A report prepared for the Canadian Homebuilders' Association of British Columbia is floating the idea of a construction apprenticeship program specifically for Section 9 home builders in the province.
Suggestions include changes to program entry requirements, flexible training formats, apprentice-share programs and Internet-based learning.
"Industry leaders want to prepare the residential construction sector for future challenges and opportunities," said Paul Shorthouse, managing director of Globe Advisors, which prepared the report.
These challenges include an aging workforce that will need to be replaced, increasing competition for workers, changing building codes and best practices, and new technologies.
A description of the challenges and proposed solutions is contained in the British Columbia Residential Construction Industry Profile study.
There are about 25 construction trades with apprenticeships in BC.
Each apprenticeship program, which lasts four years, has about an eight-week yearly block of school.
The remainder takes place on the job.
Shorthouse said the home building industry has a "general appreciation" that the apprenticeship system can help B.C.'s skilled workforce grow.
But, unlike the industrial commercial and institutional (ICI) sector, it lacks a culture of apprenticeship training..
"Contractors in residential construction tend to be small," Shorthouse said.
"Most have fewer than 10 employees and some are sole proprietors with no employees. For them, recruiting and indenturing apprentices is a very important decision."
As a result, some residential construction employers are unwilling to invest in long-term worker training.
Future apprenticeship models need to be flexible and accessible, to ensure the right skills are in the right place at the right time, Shorthouse says.
"The province's trade training programs — how they are structured, what they include, how long they take and so on — must meet the needs of residential construction businesses and trainees alike."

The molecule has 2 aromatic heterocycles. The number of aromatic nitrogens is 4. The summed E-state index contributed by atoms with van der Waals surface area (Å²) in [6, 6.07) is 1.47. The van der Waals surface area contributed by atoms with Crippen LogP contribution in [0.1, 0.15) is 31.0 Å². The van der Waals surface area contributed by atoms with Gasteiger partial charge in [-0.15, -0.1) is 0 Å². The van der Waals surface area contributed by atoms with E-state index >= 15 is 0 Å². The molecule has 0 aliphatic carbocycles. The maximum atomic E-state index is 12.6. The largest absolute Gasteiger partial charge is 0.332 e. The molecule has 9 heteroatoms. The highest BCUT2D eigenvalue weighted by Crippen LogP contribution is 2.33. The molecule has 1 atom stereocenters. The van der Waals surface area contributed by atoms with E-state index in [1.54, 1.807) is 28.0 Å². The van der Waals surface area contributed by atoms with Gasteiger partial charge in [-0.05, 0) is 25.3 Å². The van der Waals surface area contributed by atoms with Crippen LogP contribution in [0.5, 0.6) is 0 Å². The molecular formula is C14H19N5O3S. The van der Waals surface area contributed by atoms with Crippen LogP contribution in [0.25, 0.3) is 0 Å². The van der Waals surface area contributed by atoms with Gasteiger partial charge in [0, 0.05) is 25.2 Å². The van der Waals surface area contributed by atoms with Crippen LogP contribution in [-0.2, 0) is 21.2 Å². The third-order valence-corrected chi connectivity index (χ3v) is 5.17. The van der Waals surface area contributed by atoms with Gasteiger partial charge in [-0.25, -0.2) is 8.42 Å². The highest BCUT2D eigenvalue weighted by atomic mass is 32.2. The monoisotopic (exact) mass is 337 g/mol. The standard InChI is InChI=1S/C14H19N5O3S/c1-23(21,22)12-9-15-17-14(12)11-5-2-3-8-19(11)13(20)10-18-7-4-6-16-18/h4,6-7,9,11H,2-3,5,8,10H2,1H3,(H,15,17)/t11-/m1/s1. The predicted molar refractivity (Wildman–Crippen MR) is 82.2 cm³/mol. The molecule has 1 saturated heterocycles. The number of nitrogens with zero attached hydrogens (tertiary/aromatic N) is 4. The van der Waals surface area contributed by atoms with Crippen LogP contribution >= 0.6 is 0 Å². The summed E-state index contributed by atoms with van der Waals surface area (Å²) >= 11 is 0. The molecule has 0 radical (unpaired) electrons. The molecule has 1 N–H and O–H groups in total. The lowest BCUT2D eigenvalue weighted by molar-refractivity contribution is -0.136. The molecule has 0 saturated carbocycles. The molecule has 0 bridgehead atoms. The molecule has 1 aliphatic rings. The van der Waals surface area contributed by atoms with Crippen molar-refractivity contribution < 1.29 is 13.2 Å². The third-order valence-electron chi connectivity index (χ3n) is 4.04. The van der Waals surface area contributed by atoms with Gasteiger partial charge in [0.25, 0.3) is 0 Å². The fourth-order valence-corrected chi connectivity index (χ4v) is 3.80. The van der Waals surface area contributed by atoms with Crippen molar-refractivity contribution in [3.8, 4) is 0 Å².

Gary Herman, CEO of B.C.'s Industry Training Authority (ITA), said skills, and therefore training, requirements are different across BC.
"To be cost-effective and competitive, a small builder in the North wants a carpenter with a range of skills," he said.
"But, a larger builder in the Lower Mainland wants specialists."
Some of the report's proposals, such as minimum admissions criteria to counter the view that a trade is a job of last resort, have a precedent.
For example, the College of the Rockies has a range of requirements for its 13-week timber-framing program.
Applicants must complete a questionnaire to assess their experience, aptitude and motivation before starting the course.
Another proposal is the establishment of flexible training formats and schedules because traditional apprenticeship models can be restrictive, with trainees required to spend many weeks a year in the classroom.
Increased flexibility would mitigate the impact of the block release approach.
The report also argued for more use of Internet learning, especially in those trades where apprenticeship classroom training is offered at only a few schools.
The report said game-style systems can help with on-site training and may add value to recruitment events by helping to make trades fun.
B.C. Construction Association vice president Abigail Fulton said the residential construction sector's concerns are justified.
"Where possible, the industry training system should encourage employers to take on more apprentices," she said.
"So, an alternate approach that assists in that endeavour can only be a good thing."
But Fulton's support comes with a caveat.
"In developing such approaches, we need to be mindful of the ICI sector, which relies heavily on trade qualifications and trains most of the apprentices in the construction trades," Fulton said.
"Most ICI employers, who train apprentices, prefer the traditional approach... so some flexibility and some alternate approaches are appropriate as long as they can co-exist with the tried-and-true approach in the ICI culture of training."
Philip Hochstein, president of the Independent Contractors and Businesses Association, said a new approach to construction apprenticeships is necessary.
"Training is already taking place in residential construction, but it's not credentialed," he said.
"If we can find a way to credential existing training, then the credentials will gain value and people who work in residential construction will want them."
There has been a delay in implementing the report, which was published in 2013, because of the provincial government's recent review of the ITA, said Kim Savage, executive director of Thermal Environmental Comfort Association, and one of the project leads
"We've been discussing with stake holders the development of a residential construction skills centre, which would implement the proposals regarding alternative apprenticeships," Savage said. "We hope to have a business plan for the centre ready by fall 2014."
Savage said the centre will be a virtual facility and will operate alongside existing training centres, rather than compete with them.